# Boost converter transfer function with non-ideal components

Discussion in 'Homework Help' started by J_Rod, Mar 1, 2016.

1. ### J_Rod Thread Starter Member

Nov 4, 2014
109
6
Hi, I am stuck trying the derivation for a boost converter transfer function in continuous conduction, open-loop operation mode to find Vout/Vin with non-ideal components, that is, a Rsw, the MOSFET switch on-state resistance, ESR, an equivalent series resistance with the capacitor, RD, the on-state resistance of the diode, and RL, the inductor's resistance.

When the switch is ON:
$L \frac{di_L}{dt} = V_{in} -i_L (R_L +R_{DS,ON})$

$C \frac{dV_C}{dt} = \frac{-V_{out}}{R + ESR}$

$C \frac{dV_C}{dt} = \frac{V_C - V_{out}}{ESR}$

When the switch is off:
$L \frac{di_L}{dt} = V_{in} -V_{out} -i_L(R_L + R_D)$

$C \frac{dV_C}{dt} = i_L -\frac{V_{out}}{R +ESR}$

$V_C = V_{out} -i_CESR$

Then
$\Delta i_{Lon} + \Delta i_{Loff} = 0$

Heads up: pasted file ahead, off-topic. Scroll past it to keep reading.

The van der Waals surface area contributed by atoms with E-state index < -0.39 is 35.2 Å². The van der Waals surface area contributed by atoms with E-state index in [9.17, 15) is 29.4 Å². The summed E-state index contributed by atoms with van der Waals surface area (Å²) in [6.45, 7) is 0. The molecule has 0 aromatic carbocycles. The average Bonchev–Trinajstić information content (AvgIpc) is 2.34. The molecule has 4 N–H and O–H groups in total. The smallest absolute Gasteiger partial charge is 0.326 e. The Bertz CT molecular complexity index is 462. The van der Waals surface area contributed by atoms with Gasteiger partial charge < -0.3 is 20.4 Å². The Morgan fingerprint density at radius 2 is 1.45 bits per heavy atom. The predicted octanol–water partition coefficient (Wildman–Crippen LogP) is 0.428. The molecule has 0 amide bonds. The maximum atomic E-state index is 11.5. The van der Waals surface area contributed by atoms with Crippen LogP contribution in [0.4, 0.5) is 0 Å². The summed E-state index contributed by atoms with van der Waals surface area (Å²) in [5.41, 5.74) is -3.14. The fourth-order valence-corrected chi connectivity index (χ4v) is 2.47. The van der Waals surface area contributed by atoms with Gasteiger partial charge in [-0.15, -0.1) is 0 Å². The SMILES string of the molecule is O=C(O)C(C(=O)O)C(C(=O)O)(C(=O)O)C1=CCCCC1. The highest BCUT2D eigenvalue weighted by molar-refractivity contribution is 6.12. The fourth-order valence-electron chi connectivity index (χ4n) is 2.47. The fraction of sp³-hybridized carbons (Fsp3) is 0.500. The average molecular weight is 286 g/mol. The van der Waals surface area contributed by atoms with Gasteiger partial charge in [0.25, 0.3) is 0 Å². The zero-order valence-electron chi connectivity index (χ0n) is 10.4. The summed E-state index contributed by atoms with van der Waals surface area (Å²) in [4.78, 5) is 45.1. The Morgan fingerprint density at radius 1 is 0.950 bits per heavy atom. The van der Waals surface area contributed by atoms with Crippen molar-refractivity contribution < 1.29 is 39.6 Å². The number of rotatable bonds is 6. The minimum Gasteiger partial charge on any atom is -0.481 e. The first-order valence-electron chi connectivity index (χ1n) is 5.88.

But to get $\Delta i_L$ terms I would have to integrate the equations with the inductor voltage, which both contain a term with $i_L$. How can that be done? Thanks.

2. ### wayneh Expert

Sep 9, 2010
12,391
3,246
Had diffy Q yet? I believe that's a first order differential equation. I'm pretty rusty on the terminology. It's been a long time but I believe almost any text on the subject will cover the solution.

3. ### J_Rod Thread Starter Member

Nov 4, 2014
109
6
That's how to solve for $i_L$, but I want to find the expression for $\Delta i_{Lon}$ to add to the expression for $\Delta i_{Loff}$ to sum to 0, and then rearrange to find $\frac {V_{out}}{V_{in}}$. Would it be incorrect to set $i_L = I_L$, the average value, on the right side of the equations, if I assume a small ripple?

4. ### wayneh Expert

Sep 9, 2010
12,391
3,246
Well if you have i as a function of time, can't you integrate to get ∆i ? (I'm just hoping that asking questions helps you see a solution. I haven't worked this out.)

5. ### anhnha Active Member

Apr 19, 2012
776
48
There are some principles you should use here to solve for the result:
1. Inductor volt-second balance
2. Capacitor charge balance
3. Small ripple approximation
Refer to this for detail.
With small ripple approximation, you can assume that Vout and iL are constant (and let's call it IL).
With #1 and #2, you have set of two equations and you can now solve for Vout and IL.
With small approximation, iL in the right hand side can be considered as a constant.
However, if you want an exact calculation, then I think it is much easier to use Laplace transform.